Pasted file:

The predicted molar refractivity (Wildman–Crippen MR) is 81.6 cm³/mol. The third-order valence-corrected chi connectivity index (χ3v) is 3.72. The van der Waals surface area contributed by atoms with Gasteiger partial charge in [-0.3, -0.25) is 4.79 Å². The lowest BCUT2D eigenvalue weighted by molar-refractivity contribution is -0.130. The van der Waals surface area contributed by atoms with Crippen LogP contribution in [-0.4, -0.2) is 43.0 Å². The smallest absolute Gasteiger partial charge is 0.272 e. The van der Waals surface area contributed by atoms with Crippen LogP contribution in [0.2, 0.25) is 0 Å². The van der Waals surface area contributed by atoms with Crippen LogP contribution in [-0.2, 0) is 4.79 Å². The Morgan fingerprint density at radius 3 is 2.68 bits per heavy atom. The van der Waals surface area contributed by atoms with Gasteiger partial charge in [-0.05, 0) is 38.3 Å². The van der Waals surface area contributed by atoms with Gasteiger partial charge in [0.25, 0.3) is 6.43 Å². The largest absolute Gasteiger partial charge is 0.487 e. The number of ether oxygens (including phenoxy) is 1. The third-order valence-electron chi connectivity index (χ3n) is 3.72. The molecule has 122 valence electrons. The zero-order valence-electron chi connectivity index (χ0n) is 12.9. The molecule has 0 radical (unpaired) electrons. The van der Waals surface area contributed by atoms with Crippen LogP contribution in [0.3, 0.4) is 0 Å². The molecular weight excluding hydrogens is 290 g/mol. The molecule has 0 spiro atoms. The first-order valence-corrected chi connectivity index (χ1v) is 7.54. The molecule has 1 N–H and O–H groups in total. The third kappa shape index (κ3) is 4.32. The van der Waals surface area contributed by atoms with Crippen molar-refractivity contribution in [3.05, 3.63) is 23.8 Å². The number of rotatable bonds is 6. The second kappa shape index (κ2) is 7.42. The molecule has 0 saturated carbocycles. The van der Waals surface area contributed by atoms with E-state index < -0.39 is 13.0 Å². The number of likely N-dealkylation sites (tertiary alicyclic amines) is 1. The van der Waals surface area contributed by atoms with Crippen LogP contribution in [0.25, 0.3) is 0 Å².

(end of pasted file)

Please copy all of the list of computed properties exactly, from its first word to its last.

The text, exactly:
The predicted molar refractivity (Wildman–Crippen MR) is 81.6 cm³/mol. The third-order valence-corrected chi connectivity index (χ3v) is 3.72. The van der Waals surface area contributed by atoms with Gasteiger partial charge in [-0.3, -0.25) is 4.79 Å². The lowest BCUT2D eigenvalue weighted by molar-refractivity contribution is -0.130. The van der Waals surface area contributed by atoms with Crippen LogP contribution in [-0.4, -0.2) is 43.0 Å². The smallest absolute Gasteiger partial charge is 0.272 e. The van der Waals surface area contributed by atoms with Crippen LogP contribution in [0.2, 0.25) is 0 Å². The van der Waals surface area contributed by atoms with Crippen LogP contribution in [-0.2, 0) is 4.79 Å². The Morgan fingerprint density at radius 3 is 2.68 bits per heavy atom. The van der Waals surface area contributed by atoms with Gasteiger partial charge in [-0.05, 0) is 38.3 Å². The van der Waals surface area contributed by atoms with Gasteiger partial charge in [0.25, 0.3) is 6.43 Å². The largest absolute Gasteiger partial charge is 0.487 e. The number of ether oxygens (including phenoxy) is 1. The third-order valence-electron chi connectivity index (χ3n) is 3.72. The molecule has 122 valence electrons. The zero-order valence-electron chi connectivity index (χ0n) is 12.9. The molecule has 0 radical (unpaired) electrons. The van der Waals surface area contributed by atoms with Crippen LogP contribution in [0.3, 0.4) is 0 Å². The molecular weight excluding hydrogens is 290 g/mol. The molecule has 0 spiro atoms. The first-order valence-corrected chi connectivity index (χ1v) is 7.54. The molecule has 1 N–H and O–H groups in total. The third kappa shape index (κ3) is 4.32. The van der Waals surface area contributed by atoms with Crippen molar-refractivity contribution in [3.05, 3.63) is 23.8 Å². The number of rotatable bonds is 6. The second kappa shape index (κ2) is 7.42. The molecule has 0 saturated carbocycles. The van der Waals surface area contributed by atoms with E-state index < -0.39 is 13.0 Å². The number of likely N-dealkylation sites (tertiary alicyclic amines) is 1. The van der Waals surface area contributed by atoms with Crippen LogP contribution in [0.25, 0.3) is 0 Å².